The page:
Vigilantes of life

Working alongside the local health authority and the Ombudsmans office, CARE have been training the women to understand their rights. 

Teaching them that they are eligible for healthcare insurance - which means they don’t have to pay for services. Informing them, that there are national guidelines in Peru to allow citizen participation in decision making. Reminding them that there are national laws that respect indigenous practices. 

With this knowledge, many of these local women have become known locally as ‘Vigilantes de la Vida’ (“vigilantes of life”). Armed with knowledge they visit heath centres regularly and accompany other indigenous women to ensure their rights are respected.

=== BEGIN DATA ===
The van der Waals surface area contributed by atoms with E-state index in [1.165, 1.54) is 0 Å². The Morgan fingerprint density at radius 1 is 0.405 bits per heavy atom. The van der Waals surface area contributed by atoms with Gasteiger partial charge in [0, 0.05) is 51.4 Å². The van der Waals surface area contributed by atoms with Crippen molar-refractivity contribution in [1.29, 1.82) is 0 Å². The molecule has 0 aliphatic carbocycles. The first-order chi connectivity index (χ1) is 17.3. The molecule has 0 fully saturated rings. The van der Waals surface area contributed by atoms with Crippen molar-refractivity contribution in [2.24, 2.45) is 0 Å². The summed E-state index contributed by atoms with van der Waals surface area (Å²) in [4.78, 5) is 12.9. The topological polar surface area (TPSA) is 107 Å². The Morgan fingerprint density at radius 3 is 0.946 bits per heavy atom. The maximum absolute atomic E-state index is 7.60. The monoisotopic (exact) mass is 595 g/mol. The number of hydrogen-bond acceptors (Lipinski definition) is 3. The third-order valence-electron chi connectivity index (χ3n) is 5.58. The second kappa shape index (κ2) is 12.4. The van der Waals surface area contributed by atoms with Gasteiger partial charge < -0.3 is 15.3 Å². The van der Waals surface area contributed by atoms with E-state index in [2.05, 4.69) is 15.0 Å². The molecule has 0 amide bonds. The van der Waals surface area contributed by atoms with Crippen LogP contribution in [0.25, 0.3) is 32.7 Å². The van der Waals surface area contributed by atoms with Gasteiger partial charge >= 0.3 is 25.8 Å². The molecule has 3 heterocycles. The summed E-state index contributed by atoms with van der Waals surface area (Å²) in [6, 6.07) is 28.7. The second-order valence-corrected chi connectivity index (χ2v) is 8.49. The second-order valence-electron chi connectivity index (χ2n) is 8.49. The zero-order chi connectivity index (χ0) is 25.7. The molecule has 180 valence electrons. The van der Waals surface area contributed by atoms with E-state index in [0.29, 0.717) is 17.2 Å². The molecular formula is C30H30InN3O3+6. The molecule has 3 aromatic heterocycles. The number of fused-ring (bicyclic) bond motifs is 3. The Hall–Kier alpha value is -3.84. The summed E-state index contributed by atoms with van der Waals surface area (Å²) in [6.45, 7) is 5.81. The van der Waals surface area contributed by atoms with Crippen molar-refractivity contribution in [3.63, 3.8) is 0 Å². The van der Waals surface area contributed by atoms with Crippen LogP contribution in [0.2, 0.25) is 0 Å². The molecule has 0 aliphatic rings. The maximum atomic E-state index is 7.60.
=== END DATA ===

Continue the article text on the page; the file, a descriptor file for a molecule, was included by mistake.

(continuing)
They produce monthly reports of their visits, including any cases of malpractice, to CARE, the authorities and the Ombudsmen’s office. Mortality rates have been reduced significantly as a result. CARE is discussing with the national government how to replicate this process in other parts of Peru.

Subsistence farmers

Two hours from Puno in another direction is Huancane, where a different need is being addressed. Here, communities are busy subsistence farming Peru’s native potatoes (there are reputedly over 1000 varieties), planting quinoa and amaranth (the ‘super grains’ of today that they have been cultivating and eating for thousands of years) and rearing cattle and sheep. Their small plots of land and lack of access to more lucrative markets have prevented them from being part of Peru’s economic boom.